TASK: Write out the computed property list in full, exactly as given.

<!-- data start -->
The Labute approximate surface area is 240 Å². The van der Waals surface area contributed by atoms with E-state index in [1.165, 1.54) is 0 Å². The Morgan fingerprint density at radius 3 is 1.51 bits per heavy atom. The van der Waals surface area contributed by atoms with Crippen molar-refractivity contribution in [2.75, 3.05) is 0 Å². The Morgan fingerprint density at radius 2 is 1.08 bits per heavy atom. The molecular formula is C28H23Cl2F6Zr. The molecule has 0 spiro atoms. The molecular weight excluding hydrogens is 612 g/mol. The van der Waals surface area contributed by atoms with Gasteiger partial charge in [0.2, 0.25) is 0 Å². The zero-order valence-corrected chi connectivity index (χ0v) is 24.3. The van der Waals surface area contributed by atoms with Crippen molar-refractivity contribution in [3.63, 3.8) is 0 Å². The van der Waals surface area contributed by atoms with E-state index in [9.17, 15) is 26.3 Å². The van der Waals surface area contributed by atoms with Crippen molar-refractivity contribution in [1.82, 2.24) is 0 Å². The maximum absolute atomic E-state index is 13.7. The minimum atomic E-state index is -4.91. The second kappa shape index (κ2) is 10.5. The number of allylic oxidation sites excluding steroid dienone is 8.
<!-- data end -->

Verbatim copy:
The Labute approximate surface area is 240 Å². The van der Waals surface area contributed by atoms with E-state index in [1.165, 1.54) is 0 Å². The Morgan fingerprint density at radius 3 is 1.51 bits per heavy atom. The van der Waals surface area contributed by atoms with Crippen molar-refractivity contribution in [2.75, 3.05) is 0 Å². The Morgan fingerprint density at radius 2 is 1.08 bits per heavy atom. The molecular formula is C28H23Cl2F6Zr. The molecule has 0 spiro atoms. The molecular weight excluding hydrogens is 612 g/mol. The van der Waals surface area contributed by atoms with Gasteiger partial charge in [0.2, 0.25) is 0 Å². The zero-order valence-corrected chi connectivity index (χ0v) is 24.3. The van der Waals surface area contributed by atoms with Crippen molar-refractivity contribution in [3.63, 3.8) is 0 Å². The van der Waals surface area contributed by atoms with E-state index in [9.17, 15) is 26.3 Å². The van der Waals surface area contributed by atoms with Crippen molar-refractivity contribution in [1.82, 2.24) is 0 Å². The maximum absolute atomic E-state index is 13.7. The minimum atomic E-state index is -4.91. The second kappa shape index (κ2) is 10.5. The number of allylic oxidation sites excluding steroid dienone is 8.